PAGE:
The Urdu Marsiyah: Text and Performance

presented by the
Society of Fellows in the Humanities and the
Southern Asian Institute at
Columbia University, and by the
American Institute of Pakistan Studies, and by the
South Asia Center at the
University of Pennsylvania

Saturday, February 28, Heyman Center for the Humanities, 2nd floor

PART ONE: Literary Workshop
10:00-12:30 = Discussion of marsiyah texts
12:30-1:30 = Lunch
1:30-3:30 = Marsiyah in literary and cultural history

PART TWO: Marsiyah Recitation
Saqlain Naqvi, marsiyah reciter
Yavar Abbas, marsiyah reciter
4:00, at 301 Philosophy Hall

We regret to announce that due to difficulties with the visa application process, Professor Sibt-e Ja'far Zaidi will be unable to perform. We are sorry to miss the opportunity to hear his recitations after our months of preparation, but are pleased to announce that reciter Yawar Abbas of London has graciously agreed to join us and recite taht-ul-lafz marsiyah. The program will continue as scheduled, with both soz and marsiyah by Syed Ghulam-us-Saqlain Naqvi and Yawar Abbas. We look forward to seeing you there.

This whole Saturday workshop is free and open to the public, but please register for Part One in advance: email Manju Sadarangani <> and include a mailing address for the packet of study materials.

*A related performance at the University of Pennsylvania, featuring Yavar Abbas*
*A related performance at Harvard*
*Some background on the performers*
*Some background on the marsiyah*
*Some background on Shi'a Islam*

A related performance at the University of Pennsylvania ~~

Marsiyah reciter Yavar Abbas will be featured in a performance at the University of Pennsylvania on the evening of Friday, February 27th. "The Art of the Urdu Marsiya: An Evening with Yavar Abbas" will take place in the Hamilton House Rooftop Lounge, from 6:00-9:00 pm.

A related performance at Harvard ~~

Marsiyah reciter Saqlain Naqvi will also perform at the International Council for Traditional Music colloquium/Radcliffe Advanced Seminar entitled "Local Theory/Local Practice: Musical culture in south Asia and beyond." This event will be held at the Harvard University Music Department, Paine Hall, Feb. 27, 2004. The goal of this seminar is to broaden the discourse among scholars of South Asian music and to forge new connections with allied disciplines and areas. Participants include: Richard K. Wolf, Michael Herzfeld, Regula Qureshi, Stephen Blum, Amanda Weidman, Rustom Bharucha, Martin Clayton, Susan Reed, Adam Nayyar, Gregory Booth, Shubha Chaudhuri, Gert-Matthias Wegner, Ashok Ranade, Rolf Groesbeck and Anthony Seeger. A day of paper presentations and discussion will be followed by a concert of South Asian folk and religious music. The colloquium and concert on Feb. 27 is free and open to the public. Full details: on the Harvard website.

Some background on the performers~~

Saqlain (Shanne) Naqvi is an excellent amateur reciter of soz and marsiyah with a vast repertoire of classical poetry, which he performs in declamatory or melodic modes. Naqvi hails from a prominent Shi'a clan whose mourning assemblies in the rural township of Mustafabad, Uttar Pradesh, India, are still remarkable for their intensity and high literary quality. Shanne's mother, Begam Atiya Naqvi of Lucknow, and his aunt, Aliya Imam of Karachi, are also aficionados of the marsiyah and talented reciters. Naqvi grew up in Mustafabad and Lucknow, was educated in Delhi, and now lives in Lucknow. More information: on the Harvard website.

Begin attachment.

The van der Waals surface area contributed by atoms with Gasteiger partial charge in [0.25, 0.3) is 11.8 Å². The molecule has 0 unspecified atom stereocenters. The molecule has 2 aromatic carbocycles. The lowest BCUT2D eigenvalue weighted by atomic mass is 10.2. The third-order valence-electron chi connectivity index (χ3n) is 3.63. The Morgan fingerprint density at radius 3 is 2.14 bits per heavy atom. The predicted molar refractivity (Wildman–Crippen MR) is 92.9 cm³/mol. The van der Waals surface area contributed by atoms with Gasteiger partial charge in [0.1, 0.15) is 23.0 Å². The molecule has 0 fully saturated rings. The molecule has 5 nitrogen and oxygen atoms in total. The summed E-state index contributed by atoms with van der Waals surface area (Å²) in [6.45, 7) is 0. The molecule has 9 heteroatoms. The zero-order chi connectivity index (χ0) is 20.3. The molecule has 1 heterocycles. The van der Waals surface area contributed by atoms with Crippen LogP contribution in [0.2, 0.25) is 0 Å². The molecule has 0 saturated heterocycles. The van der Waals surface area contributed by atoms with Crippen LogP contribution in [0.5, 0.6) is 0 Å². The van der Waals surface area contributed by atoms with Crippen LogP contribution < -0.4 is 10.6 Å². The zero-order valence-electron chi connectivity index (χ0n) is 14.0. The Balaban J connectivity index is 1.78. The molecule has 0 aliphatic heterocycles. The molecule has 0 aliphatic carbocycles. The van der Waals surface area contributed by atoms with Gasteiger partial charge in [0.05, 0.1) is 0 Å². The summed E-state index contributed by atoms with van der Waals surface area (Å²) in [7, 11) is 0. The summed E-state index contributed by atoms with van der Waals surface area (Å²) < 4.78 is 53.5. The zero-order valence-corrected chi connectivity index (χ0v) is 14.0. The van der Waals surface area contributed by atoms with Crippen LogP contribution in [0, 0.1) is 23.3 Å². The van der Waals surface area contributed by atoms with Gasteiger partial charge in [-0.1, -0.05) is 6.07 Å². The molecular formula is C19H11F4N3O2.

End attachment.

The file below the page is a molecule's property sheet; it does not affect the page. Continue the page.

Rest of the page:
Sibt-e Jafar Zaidi is a published author, a trained vocalist, and a professor from Karachi, Pakistan. Zaidi is much in demand for his beautiful, clear renderings of majlis texts. He has visited some sixteen countries, and he and his vocal accompanists have performed throughout Pakistan and internationally. In his book, Sauti 'ulum o funun-e islam, Professor Zaidi claims a high-art status for the recitation of soz and marsiyah, explaining the genres' classical Hindustani musical settings and regional variations.

Yavar Abbas is a writer, broadcaster, journalist, and film-maker from Lucknow. Educated at Allahabad University, he derives his taht ul-lafz recitation style both from family tradition, and from a special love for the poetry of Mir Anis. He has translated many English writers into Urdu, and has produced for the BBC World Service a number of widely-distributed films on South Asian and English literary topics, some of which have won awards. Yavar Abbas is currently based in London, where he lives with his wife Hamida. He has recited the poetry of Anis in Britain, America, the Gulf countries, and India. More information about Yavar Abbas: on the U. Penn website.

Some background on the marsiyah~~

Muhammad Husain Azad, in his famous Urdu literary history Aab-e hayaat (1880), described the history of marsiyah-composition and recitation as he saw it, and its two most famous masters, Anis and Dabir. Here's that passage *in Urdu*, and here's an *English translation* (in PDF format) of that passage, taken from *a recently published book*.

*Karbala and the Imam Husayn in Persian and Indo-Muslim literature*, a fine general overview by the well-known scholar Annemarie Schimmel.

If you'd like to hear some nauhah and marsiyah singers, try **. There are even some *videos of majalis sessions* available online.

Some background on Shi'a Islam ~~

*A world map* of Shi'a-Sunni population distribution.
*Shi'ism in perspective*, from Alan Godlas's excellent site
*Isfahan*, with an architectural and cultural tour.
*Shi'* a general site with a Shi'ite perspective
**, a Shi'ite site with some *explanatory articles*
*The Origins and Early Development of Shi`a Islam*, a book by S. H. M. Jafri.

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